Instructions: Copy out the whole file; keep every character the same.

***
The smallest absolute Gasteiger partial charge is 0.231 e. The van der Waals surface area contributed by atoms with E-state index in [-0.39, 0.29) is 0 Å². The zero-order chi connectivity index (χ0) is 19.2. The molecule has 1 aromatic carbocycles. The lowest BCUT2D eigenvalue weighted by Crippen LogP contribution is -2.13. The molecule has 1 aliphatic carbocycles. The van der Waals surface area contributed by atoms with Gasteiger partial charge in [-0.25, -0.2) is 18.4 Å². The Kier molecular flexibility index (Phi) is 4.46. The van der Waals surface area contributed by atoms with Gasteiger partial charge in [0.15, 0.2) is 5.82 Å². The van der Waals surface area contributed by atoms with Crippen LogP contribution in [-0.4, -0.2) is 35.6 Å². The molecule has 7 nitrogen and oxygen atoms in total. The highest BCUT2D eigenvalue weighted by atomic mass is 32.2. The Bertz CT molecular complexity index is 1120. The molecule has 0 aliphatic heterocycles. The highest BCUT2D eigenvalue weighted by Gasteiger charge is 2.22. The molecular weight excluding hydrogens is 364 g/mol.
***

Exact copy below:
The smallest absolute Gasteiger partial charge is 0.231 e. The van der Waals surface area contributed by atoms with E-state index in [-0.39, 0.29) is 0 Å². The zero-order chi connectivity index (χ0) is 19.2. The molecule has 1 aromatic carbocycles. The lowest BCUT2D eigenvalue weighted by Crippen LogP contribution is -2.13. The molecule has 1 aliphatic carbocycles. The van der Waals surface area contributed by atoms with Gasteiger partial charge in [-0.25, -0.2) is 18.4 Å². The Kier molecular flexibility index (Phi) is 4.46. The van der Waals surface area contributed by atoms with Gasteiger partial charge in [0.15, 0.2) is 5.82 Å². The van der Waals surface area contributed by atoms with Crippen LogP contribution in [-0.4, -0.2) is 35.6 Å². The molecule has 7 nitrogen and oxygen atoms in total. The highest BCUT2D eigenvalue weighted by atomic mass is 32.2. The Bertz CT molecular complexity index is 1120. The molecule has 0 aliphatic heterocycles. The highest BCUT2D eigenvalue weighted by Gasteiger charge is 2.22. The molecular weight excluding hydrogens is 364 g/mol.